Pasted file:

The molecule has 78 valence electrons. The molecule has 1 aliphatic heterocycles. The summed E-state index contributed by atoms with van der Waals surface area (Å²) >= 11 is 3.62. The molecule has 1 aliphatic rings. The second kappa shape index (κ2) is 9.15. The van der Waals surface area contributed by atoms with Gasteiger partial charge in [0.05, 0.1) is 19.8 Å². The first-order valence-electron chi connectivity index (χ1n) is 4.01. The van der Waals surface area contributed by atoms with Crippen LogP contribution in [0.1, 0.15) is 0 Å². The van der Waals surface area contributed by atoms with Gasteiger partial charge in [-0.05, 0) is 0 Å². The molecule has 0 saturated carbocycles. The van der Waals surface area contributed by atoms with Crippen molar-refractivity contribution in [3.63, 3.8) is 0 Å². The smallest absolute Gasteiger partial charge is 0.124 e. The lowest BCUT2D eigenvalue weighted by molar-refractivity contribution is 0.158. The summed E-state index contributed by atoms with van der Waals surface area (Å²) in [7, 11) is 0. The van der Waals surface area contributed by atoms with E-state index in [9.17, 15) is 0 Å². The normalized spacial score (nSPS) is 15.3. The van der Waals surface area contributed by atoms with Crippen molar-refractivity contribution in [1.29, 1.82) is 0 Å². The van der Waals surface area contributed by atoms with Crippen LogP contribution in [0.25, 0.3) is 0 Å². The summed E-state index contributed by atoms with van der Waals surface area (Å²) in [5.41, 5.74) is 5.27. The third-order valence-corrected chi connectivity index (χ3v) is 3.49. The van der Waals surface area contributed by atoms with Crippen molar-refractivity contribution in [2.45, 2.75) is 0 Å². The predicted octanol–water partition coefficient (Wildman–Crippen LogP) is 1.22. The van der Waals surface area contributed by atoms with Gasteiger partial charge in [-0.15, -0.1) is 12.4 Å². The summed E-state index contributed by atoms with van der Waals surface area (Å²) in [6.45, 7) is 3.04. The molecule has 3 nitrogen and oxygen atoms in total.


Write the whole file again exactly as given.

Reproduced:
The molecule has 78 valence electrons. The molecule has 1 aliphatic heterocycles. The summed E-state index contributed by atoms with van der Waals surface area (Å²) >= 11 is 3.62. The molecule has 1 aliphatic rings. The second kappa shape index (κ2) is 9.15. The van der Waals surface area contributed by atoms with Gasteiger partial charge in [0.05, 0.1) is 19.8 Å². The first-order valence-electron chi connectivity index (χ1n) is 4.01. The van der Waals surface area contributed by atoms with Crippen LogP contribution in [0.1, 0.15) is 0 Å². The van der Waals surface area contributed by atoms with Gasteiger partial charge in [-0.05, 0) is 0 Å². The molecule has 0 saturated carbocycles. The van der Waals surface area contributed by atoms with Crippen molar-refractivity contribution in [3.63, 3.8) is 0 Å². The smallest absolute Gasteiger partial charge is 0.124 e. The lowest BCUT2D eigenvalue weighted by molar-refractivity contribution is 0.158. The summed E-state index contributed by atoms with van der Waals surface area (Å²) in [7, 11) is 0. The van der Waals surface area contributed by atoms with E-state index in [9.17, 15) is 0 Å². The normalized spacial score (nSPS) is 15.3. The van der Waals surface area contributed by atoms with Crippen molar-refractivity contribution in [1.29, 1.82) is 0 Å². The van der Waals surface area contributed by atoms with Crippen LogP contribution in [0.25, 0.3) is 0 Å². The summed E-state index contributed by atoms with van der Waals surface area (Å²) in [5.41, 5.74) is 5.27. The third-order valence-corrected chi connectivity index (χ3v) is 3.49. The van der Waals surface area contributed by atoms with Crippen molar-refractivity contribution in [2.45, 2.75) is 0 Å². The predicted octanol–water partition coefficient (Wildman–Crippen LogP) is 1.22. The van der Waals surface area contributed by atoms with Gasteiger partial charge in [-0.15, -0.1) is 12.4 Å². The summed E-state index contributed by atoms with van der Waals surface area (Å²) in [6.45, 7) is 3.04. The molecule has 3 nitrogen and oxygen atoms in total.